Oracle is requiring database administrators to upgrade their certifications if the ones they hold are for older versions of its platform.
"Earning an Oracle certification is a well-respected achievement," the company said on its website. "However, as products age and are removed from Oracle standard support maintenance, the technology becomes less relevant, devaluing the associated credential(s)."
While that may seem like a reasonable enough conclusion, one question in a FAQ page on the site notes that "Oracle has stated that certification is permanent" and the policy change "seems to go against that."
The change "helps maintain the integrity of our certification program and the value of your certification," the site states.
The policy reflects certifications for Oracle database versions ranging from 7.3, which dates to the mid-1990s, up to 10g, which was released in 2003.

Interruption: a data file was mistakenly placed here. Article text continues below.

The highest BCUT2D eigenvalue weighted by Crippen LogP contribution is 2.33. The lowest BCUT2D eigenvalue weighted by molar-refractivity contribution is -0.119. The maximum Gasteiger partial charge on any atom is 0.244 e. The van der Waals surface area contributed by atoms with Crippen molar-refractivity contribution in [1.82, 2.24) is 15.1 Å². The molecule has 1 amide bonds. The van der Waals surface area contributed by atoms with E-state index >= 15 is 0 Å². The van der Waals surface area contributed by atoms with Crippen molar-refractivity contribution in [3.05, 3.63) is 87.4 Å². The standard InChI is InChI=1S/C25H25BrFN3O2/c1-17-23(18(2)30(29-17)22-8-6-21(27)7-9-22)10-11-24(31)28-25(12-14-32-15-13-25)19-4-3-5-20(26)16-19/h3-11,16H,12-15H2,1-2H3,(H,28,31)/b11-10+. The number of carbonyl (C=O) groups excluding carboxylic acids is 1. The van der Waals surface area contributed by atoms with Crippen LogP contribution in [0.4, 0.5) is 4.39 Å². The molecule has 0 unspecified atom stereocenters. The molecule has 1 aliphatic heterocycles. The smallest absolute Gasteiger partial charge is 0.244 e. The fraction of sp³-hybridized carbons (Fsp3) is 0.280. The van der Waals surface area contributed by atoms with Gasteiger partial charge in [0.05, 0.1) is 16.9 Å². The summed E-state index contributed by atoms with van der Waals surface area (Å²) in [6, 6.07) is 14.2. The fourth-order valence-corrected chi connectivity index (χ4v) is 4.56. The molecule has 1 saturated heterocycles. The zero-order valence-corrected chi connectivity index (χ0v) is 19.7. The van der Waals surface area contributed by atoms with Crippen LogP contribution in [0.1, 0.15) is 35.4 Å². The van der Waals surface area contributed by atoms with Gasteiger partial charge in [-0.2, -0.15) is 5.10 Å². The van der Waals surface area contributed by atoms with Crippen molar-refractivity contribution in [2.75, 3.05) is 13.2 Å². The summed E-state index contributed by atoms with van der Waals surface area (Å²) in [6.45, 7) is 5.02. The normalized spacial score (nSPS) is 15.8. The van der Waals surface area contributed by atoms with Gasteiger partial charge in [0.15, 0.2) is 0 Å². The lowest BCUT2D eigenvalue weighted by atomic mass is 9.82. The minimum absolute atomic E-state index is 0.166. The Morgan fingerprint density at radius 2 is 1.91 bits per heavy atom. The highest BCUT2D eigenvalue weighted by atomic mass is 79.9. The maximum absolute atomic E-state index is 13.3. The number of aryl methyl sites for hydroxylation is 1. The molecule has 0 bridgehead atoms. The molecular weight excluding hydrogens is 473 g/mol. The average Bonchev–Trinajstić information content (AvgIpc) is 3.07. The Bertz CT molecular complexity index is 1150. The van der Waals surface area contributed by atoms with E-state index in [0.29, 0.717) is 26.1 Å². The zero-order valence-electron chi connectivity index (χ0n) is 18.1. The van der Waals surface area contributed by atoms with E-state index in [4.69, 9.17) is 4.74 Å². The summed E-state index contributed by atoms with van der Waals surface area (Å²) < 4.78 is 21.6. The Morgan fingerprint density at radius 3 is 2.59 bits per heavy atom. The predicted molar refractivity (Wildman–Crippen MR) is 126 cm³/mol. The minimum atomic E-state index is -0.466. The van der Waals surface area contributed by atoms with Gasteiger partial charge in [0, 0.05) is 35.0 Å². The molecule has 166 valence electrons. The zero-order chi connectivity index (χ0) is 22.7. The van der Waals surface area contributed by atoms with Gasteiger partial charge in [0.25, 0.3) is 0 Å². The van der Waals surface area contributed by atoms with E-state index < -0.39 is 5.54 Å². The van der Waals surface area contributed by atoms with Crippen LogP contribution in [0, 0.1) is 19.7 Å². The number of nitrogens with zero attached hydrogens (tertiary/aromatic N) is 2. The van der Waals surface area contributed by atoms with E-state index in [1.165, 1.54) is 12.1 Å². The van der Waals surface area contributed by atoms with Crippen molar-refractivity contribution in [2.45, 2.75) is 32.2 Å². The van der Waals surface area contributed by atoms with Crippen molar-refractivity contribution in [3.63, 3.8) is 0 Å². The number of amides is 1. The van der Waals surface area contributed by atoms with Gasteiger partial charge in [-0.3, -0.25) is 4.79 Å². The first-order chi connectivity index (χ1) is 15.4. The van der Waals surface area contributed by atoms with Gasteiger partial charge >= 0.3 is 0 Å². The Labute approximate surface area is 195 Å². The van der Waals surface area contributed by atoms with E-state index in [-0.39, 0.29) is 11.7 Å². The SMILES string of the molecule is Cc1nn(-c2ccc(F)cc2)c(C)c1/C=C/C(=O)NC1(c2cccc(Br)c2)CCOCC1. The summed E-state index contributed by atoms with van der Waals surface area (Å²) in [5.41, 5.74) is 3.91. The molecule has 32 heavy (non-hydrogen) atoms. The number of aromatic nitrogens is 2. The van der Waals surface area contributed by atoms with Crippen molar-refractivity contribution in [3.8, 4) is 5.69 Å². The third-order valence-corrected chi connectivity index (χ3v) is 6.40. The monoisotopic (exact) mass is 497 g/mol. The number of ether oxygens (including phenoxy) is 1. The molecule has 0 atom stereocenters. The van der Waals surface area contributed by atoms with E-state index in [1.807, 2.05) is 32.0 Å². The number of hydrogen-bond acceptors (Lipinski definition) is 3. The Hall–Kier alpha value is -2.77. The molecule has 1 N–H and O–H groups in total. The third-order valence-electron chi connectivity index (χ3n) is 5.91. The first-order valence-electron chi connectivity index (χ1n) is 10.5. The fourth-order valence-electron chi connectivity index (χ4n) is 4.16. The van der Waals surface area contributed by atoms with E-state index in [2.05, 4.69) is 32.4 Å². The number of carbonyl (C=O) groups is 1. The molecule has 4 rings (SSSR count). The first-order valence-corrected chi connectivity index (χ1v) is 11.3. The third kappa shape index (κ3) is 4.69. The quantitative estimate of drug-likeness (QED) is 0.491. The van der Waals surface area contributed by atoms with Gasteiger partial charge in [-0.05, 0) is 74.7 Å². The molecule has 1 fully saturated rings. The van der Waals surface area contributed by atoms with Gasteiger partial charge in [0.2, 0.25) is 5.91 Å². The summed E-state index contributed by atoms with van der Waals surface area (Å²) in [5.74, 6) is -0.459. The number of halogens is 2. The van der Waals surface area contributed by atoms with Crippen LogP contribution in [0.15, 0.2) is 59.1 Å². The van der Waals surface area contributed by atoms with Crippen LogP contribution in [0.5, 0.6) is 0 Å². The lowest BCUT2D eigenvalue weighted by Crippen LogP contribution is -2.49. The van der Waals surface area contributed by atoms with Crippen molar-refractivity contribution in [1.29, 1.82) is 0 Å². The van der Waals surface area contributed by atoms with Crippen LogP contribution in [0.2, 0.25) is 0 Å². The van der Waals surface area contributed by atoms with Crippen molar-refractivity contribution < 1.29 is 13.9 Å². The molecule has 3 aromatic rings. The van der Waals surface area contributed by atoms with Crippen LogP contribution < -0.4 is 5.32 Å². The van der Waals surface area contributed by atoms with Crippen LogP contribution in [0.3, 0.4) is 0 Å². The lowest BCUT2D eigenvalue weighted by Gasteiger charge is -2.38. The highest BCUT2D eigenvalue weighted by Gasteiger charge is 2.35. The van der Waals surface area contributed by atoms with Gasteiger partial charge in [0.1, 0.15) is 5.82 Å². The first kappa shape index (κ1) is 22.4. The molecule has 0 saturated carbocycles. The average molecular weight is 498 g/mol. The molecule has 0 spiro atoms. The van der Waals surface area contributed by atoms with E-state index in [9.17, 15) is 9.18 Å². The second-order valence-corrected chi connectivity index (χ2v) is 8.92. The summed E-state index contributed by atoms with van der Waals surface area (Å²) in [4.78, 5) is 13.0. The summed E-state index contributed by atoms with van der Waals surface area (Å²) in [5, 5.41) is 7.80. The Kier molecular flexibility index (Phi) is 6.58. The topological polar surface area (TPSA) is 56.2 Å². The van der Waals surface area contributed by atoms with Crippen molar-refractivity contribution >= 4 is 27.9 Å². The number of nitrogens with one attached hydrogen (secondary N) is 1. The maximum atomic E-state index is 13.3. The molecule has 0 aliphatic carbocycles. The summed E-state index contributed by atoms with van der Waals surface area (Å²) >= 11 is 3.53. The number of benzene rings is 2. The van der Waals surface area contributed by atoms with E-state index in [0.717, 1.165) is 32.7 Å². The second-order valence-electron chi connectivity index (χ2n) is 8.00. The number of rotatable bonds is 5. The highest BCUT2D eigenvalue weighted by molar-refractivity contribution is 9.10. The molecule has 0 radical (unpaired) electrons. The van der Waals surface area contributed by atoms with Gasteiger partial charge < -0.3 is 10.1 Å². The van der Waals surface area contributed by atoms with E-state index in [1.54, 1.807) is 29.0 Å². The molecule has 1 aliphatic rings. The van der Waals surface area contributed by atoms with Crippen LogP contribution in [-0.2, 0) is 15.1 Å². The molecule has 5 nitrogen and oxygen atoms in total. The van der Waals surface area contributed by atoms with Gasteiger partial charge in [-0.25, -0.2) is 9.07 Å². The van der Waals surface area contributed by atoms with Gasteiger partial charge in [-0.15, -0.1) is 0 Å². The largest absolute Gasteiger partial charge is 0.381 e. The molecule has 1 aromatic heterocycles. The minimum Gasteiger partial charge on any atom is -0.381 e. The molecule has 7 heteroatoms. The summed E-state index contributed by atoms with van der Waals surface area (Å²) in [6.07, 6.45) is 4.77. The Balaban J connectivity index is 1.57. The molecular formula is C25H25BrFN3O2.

DBAs certified on those versions must recertify on a newer version of the database by either November 2015 or March 2016 if they want to keep their credentials in an "active" status. Oracle recommends that DBAs upgrade their certification to version 11g or later, the site states.
Oracle stands to benefit financially from the recertifications, given the fees charged to take the tests.
Still, one longtime Oracle DBA, who asked to remain anonymous, praised Oracle's decision.
"It was never a good idea that certifications were permanent," the DBA said via email. "Changes in features and architecture, for example 12c multi-tenant, should render previous certifications null and void. Will it ruffle some feathers? Yeah probably. Should it? No. In my opinion certifications should apply to a single release and nothing more."
There could be more news on this front yet to come. A decision on whether to require all product certifications to be recertified is "currently under discussion," according to the Oracle FAQ.
Chris Kanaracus covers enterprise software and general technology breaking news for The IDG News Service. Chris' email address is [email protected]